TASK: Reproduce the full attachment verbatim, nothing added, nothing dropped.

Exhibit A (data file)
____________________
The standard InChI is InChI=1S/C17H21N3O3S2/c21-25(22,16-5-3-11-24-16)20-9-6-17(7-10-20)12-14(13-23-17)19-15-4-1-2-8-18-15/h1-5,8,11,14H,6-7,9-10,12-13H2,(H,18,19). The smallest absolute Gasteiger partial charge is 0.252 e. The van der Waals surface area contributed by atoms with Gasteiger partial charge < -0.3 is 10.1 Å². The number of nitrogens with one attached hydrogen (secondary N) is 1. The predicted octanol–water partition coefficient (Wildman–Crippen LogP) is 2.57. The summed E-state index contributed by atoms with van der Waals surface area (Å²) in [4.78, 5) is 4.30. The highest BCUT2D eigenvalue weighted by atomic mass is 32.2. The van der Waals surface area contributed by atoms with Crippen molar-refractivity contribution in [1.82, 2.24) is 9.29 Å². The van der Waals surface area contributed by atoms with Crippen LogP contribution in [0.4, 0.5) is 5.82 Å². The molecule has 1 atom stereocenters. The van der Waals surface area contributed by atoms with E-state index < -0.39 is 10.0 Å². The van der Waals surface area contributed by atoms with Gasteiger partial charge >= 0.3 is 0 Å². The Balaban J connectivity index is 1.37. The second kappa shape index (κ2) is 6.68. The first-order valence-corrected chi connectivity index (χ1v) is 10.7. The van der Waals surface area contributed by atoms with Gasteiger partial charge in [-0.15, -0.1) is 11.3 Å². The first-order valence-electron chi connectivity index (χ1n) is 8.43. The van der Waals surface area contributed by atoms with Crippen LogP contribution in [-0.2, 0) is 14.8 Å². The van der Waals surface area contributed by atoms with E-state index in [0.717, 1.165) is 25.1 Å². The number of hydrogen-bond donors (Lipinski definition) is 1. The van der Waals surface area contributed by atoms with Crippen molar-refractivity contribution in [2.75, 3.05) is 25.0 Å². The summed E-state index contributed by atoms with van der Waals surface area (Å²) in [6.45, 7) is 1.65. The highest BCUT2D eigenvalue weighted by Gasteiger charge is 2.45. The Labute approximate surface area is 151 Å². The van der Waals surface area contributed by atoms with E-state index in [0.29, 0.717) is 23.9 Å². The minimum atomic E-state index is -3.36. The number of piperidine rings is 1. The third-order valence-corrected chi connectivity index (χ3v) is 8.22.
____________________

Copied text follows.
The standard InChI is InChI=1S/C17H21N3O3S2/c21-25(22,16-5-3-11-24-16)20-9-6-17(7-10-20)12-14(13-23-17)19-15-4-1-2-8-18-15/h1-5,8,11,14H,6-7,9-10,12-13H2,(H,18,19). The smallest absolute Gasteiger partial charge is 0.252 e. The van der Waals surface area contributed by atoms with Gasteiger partial charge < -0.3 is 10.1 Å². The number of nitrogens with one attached hydrogen (secondary N) is 1. The predicted octanol–water partition coefficient (Wildman–Crippen LogP) is 2.57. The summed E-state index contributed by atoms with van der Waals surface area (Å²) in [4.78, 5) is 4.30. The highest BCUT2D eigenvalue weighted by atomic mass is 32.2. The van der Waals surface area contributed by atoms with Crippen molar-refractivity contribution in [1.82, 2.24) is 9.29 Å². The van der Waals surface area contributed by atoms with Crippen LogP contribution in [0.4, 0.5) is 5.82 Å². The molecule has 1 atom stereocenters. The van der Waals surface area contributed by atoms with E-state index < -0.39 is 10.0 Å². The van der Waals surface area contributed by atoms with Gasteiger partial charge >= 0.3 is 0 Å². The Balaban J connectivity index is 1.37. The second kappa shape index (κ2) is 6.68. The first-order valence-corrected chi connectivity index (χ1v) is 10.7. The van der Waals surface area contributed by atoms with Gasteiger partial charge in [-0.15, -0.1) is 11.3 Å². The first-order valence-electron chi connectivity index (χ1n) is 8.43. The van der Waals surface area contributed by atoms with Crippen LogP contribution in [-0.2, 0) is 14.8 Å². The van der Waals surface area contributed by atoms with E-state index in [0.717, 1.165) is 25.1 Å². The number of hydrogen-bond donors (Lipinski definition) is 1. The van der Waals surface area contributed by atoms with Crippen molar-refractivity contribution in [2.75, 3.05) is 25.0 Å². The summed E-state index contributed by atoms with van der Waals surface area (Å²) in [6.45, 7) is 1.65. The highest BCUT2D eigenvalue weighted by Gasteiger charge is 2.45. The Labute approximate surface area is 151 Å². The van der Waals surface area contributed by atoms with E-state index in [0.29, 0.717) is 23.9 Å². The minimum atomic E-state index is -3.36. The number of piperidine rings is 1. The third-order valence-corrected chi connectivity index (χ3v) is 8.22.